September 9, 2021
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Some 60 years ago, when the artist first began his work, Thaddeus Mosley (A&S ’50) often left his home in Pittsburgh’s St. Clair Village to take a walk in the woods. He’d make his way to McKinley Park. There he found oak, elm, sycamore and other trees fallen by the city’s forestry division as it helped to care for the forest.
Eventually, he shifted toward cherry and walnut woods, collecting them to hand carve grand, majestic pieces that seem to dance with gravity. Mosley, inspired by African tribal art and sculpture by Romanian artist Constantin Brancusi, chipped away at his craft. Now 95, Mosley has international renown. He’s still working and continues to be fascinated by tree branches and logs, believing that the wood that has roused so much of his creativity can be just as beautiful inside as out.
Daren Ellerbee, the director of Pitt’s Community Engagement Center (CEC) in Homewood, believes so, too.
Three years ago, just as the planning for the CEC began to materialize, she found herself in conversation with Mosley to have one of his pieces come “inside” to live in the center being built on North Homewood Avenue. She visited the sculptor’s North Side studio and made a selection.
Mosley, a Pitt alum, then gifted “Incremental Pillar” to the CEC. He created the walnut wood sculpture in 2015, and part of it stands 8 feet tall poised on a 2-by-2-foot base. It is a centerpiece of the art gallery that Ellerbee has collected at the CEC.
She remains awed by “Incremental Pillar,” a strong, towering figure, that she says is representative of the diverse growth and opportunities that the CEC is forging step by step to become a mainstay of community advancement in Homewood.
When Ellerbee was named director, she knew that she wanted to touch lives not only by the center’s health, education and other activities that resonate out into the neighborhood, but she also wanted to stir the souls of anyone who walked through the building’s glass doors.
She worked with Oasis Creative Space, a platform that promotes local arts and artists. One of the founders has roots in Homewood. Oasis curated African American and Afrocentric art that focused on faces, a symbolic nod to the broad diversity of Black representation.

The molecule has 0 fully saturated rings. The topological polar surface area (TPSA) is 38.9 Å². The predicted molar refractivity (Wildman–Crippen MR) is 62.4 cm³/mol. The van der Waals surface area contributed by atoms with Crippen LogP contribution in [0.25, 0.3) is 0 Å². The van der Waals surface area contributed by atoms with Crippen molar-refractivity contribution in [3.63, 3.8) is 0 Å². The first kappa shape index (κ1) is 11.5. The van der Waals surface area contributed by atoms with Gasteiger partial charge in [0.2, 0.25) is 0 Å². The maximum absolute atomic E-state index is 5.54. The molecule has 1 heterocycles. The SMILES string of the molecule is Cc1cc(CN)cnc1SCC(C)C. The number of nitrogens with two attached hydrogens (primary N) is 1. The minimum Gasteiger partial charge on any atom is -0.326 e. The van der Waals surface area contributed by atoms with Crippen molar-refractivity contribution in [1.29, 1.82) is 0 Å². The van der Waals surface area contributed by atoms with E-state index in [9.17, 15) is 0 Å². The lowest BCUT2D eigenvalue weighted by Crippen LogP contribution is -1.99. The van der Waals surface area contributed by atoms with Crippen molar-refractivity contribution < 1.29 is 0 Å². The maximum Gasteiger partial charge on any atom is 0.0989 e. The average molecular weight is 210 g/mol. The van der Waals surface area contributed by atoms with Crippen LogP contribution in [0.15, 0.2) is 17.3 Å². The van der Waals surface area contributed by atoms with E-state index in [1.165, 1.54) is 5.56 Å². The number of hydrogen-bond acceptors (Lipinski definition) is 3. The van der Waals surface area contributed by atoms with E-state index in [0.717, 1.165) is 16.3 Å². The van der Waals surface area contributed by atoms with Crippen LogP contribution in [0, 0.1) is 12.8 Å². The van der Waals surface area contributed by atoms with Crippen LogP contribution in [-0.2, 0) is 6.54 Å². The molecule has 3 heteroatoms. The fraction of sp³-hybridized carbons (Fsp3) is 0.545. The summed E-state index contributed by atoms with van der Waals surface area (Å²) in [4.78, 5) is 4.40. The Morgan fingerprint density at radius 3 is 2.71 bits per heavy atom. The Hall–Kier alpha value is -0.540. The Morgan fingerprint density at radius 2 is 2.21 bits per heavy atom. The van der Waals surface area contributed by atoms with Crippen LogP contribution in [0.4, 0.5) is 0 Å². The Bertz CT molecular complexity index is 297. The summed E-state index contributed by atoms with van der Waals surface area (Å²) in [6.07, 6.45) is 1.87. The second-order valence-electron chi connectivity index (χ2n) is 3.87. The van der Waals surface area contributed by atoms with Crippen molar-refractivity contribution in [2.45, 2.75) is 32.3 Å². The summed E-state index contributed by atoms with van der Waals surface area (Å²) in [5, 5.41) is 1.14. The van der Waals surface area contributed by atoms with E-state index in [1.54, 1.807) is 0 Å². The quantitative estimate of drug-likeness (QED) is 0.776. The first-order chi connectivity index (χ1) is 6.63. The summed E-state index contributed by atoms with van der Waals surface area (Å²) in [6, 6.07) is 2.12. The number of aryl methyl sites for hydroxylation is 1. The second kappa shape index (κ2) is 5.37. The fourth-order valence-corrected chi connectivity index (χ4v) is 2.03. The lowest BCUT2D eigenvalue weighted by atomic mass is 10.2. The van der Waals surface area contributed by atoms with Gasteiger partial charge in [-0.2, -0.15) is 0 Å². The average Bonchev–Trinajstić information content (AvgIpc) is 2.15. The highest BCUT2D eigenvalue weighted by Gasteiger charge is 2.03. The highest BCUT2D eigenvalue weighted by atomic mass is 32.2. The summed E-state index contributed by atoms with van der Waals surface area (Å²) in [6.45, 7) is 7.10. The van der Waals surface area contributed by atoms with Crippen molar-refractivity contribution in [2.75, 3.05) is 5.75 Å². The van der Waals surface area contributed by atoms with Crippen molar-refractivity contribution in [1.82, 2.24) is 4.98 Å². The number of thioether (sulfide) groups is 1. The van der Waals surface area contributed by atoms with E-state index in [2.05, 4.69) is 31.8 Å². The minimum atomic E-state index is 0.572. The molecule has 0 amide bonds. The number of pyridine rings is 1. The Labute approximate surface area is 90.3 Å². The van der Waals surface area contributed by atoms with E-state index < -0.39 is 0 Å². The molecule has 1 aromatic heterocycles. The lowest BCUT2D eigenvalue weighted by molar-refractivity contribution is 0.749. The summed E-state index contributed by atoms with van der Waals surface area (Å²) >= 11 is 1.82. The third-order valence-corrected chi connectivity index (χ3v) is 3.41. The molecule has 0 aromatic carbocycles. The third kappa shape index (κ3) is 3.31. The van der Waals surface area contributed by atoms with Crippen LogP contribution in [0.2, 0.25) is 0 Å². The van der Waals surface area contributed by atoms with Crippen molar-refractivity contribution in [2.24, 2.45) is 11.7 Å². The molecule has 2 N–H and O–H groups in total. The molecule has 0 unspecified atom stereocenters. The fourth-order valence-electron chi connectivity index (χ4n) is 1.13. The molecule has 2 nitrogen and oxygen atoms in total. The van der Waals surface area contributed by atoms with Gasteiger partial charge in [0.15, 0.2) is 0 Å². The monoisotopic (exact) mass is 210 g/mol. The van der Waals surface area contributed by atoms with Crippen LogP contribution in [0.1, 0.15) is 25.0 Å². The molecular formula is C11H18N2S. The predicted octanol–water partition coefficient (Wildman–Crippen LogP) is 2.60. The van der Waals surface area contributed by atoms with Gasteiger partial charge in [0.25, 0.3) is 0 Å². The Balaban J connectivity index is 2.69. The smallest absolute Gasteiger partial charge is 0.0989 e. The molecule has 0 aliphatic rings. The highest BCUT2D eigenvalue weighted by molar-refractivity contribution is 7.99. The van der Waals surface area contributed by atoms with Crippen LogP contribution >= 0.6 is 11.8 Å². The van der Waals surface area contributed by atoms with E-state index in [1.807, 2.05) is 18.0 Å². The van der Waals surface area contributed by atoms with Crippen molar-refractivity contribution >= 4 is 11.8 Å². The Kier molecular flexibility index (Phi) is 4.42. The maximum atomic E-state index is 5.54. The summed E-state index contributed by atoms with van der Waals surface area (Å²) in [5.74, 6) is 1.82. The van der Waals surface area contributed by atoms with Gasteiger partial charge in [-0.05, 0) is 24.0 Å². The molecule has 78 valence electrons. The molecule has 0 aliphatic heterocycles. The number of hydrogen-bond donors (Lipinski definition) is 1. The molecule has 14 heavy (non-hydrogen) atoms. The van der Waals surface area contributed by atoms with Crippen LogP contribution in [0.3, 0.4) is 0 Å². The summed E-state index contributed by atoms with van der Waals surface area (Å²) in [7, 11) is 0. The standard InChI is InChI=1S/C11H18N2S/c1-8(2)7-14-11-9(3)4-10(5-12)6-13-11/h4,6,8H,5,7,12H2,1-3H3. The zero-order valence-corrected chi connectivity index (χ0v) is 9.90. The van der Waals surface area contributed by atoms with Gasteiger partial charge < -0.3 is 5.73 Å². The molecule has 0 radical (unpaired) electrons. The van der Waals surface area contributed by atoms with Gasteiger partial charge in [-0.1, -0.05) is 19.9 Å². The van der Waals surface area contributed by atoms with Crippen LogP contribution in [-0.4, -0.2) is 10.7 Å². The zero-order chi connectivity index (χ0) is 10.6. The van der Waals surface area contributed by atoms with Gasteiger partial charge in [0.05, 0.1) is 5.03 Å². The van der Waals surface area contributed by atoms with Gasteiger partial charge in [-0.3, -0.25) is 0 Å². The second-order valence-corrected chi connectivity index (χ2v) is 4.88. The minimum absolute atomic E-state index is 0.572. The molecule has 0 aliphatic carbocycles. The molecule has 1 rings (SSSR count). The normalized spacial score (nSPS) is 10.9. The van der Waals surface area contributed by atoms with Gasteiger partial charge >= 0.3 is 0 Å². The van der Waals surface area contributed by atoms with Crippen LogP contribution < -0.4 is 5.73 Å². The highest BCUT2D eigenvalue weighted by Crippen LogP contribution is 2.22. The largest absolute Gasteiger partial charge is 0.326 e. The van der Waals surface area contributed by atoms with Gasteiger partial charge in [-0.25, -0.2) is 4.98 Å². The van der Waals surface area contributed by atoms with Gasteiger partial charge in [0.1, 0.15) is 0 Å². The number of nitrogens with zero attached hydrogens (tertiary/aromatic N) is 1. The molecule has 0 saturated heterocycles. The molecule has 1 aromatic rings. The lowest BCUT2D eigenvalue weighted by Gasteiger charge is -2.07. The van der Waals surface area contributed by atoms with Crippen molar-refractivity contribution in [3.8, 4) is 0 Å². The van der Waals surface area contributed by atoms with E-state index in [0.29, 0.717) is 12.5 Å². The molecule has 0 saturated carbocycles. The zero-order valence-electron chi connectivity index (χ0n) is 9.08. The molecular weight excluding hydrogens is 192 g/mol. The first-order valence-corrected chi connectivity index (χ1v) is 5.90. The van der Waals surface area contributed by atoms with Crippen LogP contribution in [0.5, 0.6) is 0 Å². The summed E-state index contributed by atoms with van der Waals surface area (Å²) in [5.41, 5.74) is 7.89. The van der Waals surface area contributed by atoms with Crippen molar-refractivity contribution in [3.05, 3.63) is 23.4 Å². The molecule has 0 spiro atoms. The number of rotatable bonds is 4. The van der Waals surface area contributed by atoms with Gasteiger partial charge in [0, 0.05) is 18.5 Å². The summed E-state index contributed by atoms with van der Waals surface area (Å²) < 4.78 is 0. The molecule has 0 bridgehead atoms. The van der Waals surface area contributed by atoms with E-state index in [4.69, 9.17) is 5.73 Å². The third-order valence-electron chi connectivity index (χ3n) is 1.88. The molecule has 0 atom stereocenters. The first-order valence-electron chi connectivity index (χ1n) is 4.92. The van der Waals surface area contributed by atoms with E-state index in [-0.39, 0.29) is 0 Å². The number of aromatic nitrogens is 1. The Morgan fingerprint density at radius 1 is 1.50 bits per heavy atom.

Today, the CEC gallery has 20 pieces. It’s a place where emerging artists can have their work in the same collection as the internationally heralded Mosley and the “story they tell,” says Ellerbee, “is just as important.”
When people come into the space, she said, it’s familiar. Visitors have recognized their family and friends in the faces on the wall and in the names of the artists. For Homewood, this recognition is a continuum of the power of Black arts that the community has long nurtured.
Even more significant for Ellerbee is how the gallery pays homage to Homewood’s own artists. Included in the collection, is an untitled piece by George Hogan, the longtime chair of Harambee Ujima, who passed away last year.
The gallery is also home to a piece by Tina Brewer, a well-known fiber artist and the widow of John Brewer, a historian who lived in Homewood and chronicled its life and culture. Just before Pitt opened the CEC, historian Brewer was able to give Ellerbee a primer on the neighborhood in which the center was rising.
“I’m happy that I had a few months to sit under his wing and just to learn about the history of the community,” she said.
As the gallery pays tribute to the past, it also lays a path to the future. As the CEC moves into phase two of its development — expanding into new physical space and including more programming on health and wellness from Pitt’s Schools of Pharmacy, Education and Nursing — so, too, does the gallery move forward.
“All of this plays into the larger picture of people feeling connected to the center,” she said.
“We want young people to come in and see that we value their art as much as we value Thaddeus Mosley’s.”
At the end of the day, she explained, the gallery, in connection with the other work of the CEC, is part of the incremental steps being taken to share a fuller story of Homewood, strengthen the community and dispel some of the negative narratives that haunt the neighborhood.
It’s part of what Mosley knew all along: a romp through an art gallery can be just like a romp through the forest — life-changing.